For the kids, wow this hits home because I have a toddler and already I've totally been rewarding him with treats & such. Maybe a reward for good grades could be to go to a fun, non-food place? Like a discovery museum, or a cool park they don't usually get to go to? Go to a movie alone w/ a parent (skip the popcorn I guess? hehe). The comfort thing is harder, probably encouraging some outdoor activity, or even going for a walk with them. I wish I would choose exercise when I'm low, but I usually just want to sit on the couch with a mindless show on and eat a huge bag of -insert junk food here-.

Thanks for the post, it's so good to think about!

Darla said...

Awesome topic. I think I joined WW the same week. I LOVE IT!

My child eats the same as us and is 70# and 11 years old. Teenie. How that happened I'll never know.

kspin said...

Can you say GUILT? I'm seriously sitting here reading this with a spoonful of peanut butter in my hand! I do agree with whoever said to get out of the house. Sometimes a short walk is all I need to clear my head... and YES! keeping my hands busy! sewing, crafting, home projects are all things that help me.

I think I need to start some of those now. *putting the spoon away* :)

Michelle@Life with Three said...

I don't know that I eat my emotions, so to speak, but I have noticed that I'll eat if I'm bored. I read in a magazine recently that this woman rates her hunger on a scale from one to ten. If she's a six or higher, she'll get something to eat. I thought that was a pretty clever tip, which has helped me realize whether I'm eating because I'm hungry or because I'm bored.

Cristan said...

I found myself eating crackers or pretzels or popcorn in the evenings, and since I've started knitting while watching TV, I don't have that urge anymore.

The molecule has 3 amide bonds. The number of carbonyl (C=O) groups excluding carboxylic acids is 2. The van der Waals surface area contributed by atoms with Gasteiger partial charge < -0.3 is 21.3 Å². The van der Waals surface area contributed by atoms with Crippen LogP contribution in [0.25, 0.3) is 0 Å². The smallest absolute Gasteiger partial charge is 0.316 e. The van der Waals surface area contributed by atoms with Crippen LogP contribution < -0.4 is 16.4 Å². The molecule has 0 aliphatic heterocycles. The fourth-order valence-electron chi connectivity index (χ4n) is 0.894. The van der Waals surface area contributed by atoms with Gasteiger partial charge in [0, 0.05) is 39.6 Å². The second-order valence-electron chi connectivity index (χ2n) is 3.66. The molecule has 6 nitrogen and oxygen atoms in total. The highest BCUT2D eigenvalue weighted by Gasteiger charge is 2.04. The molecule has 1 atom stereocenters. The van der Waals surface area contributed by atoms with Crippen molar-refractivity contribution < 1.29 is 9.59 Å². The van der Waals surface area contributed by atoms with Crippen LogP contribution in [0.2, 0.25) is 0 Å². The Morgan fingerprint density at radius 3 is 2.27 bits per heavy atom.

Rebecca Ramsey said...

I've discovered that I do eat sometimes to soothe myself when I'm unhappy or restless or bored. I've tried to find ways to play instead. You know, fun stuff that I usually think I'm too busy to do. It does help.

becky said...

congrats on joining WW...i am a fellow member. you will learn all kinds of great tricks there! i like the fact that i don't have to completely deprive myself...i just have to count it! tonight after dinner, i had strawberry shortcake with fat free whipped creme. (not bad and sure helps the sweet tooth) when i'm in a chocolate mood, sugar free instant chocolate pudding usually does the trick. it's not dove, but when you've been eating fruits and veggies, believe me, it tastes as good as dove:)
happy skinyness!

Half-Past Kissin' Time said...

I think it's a good idea to talk through the feelings, good or bad. For example, "You look like you had a rough bus ride home. Tell me about it." "What was that like; getting an A on that test?" I think that teaching kids to notice their feeling when they are good ones kind of trains them to be in the habit of looking at other feelings as well. When we offer kids a cookie to feel better, I think we are saying, "Wow. These feelings are so horrible, you should not face them. Take this, instead, and stuff those feelings away for another time." In general, I think when we don't talk about "the elephant in the livingroom," whatever it is, we send the message that feelings are just too scary to live through, so we should go around them at any cost.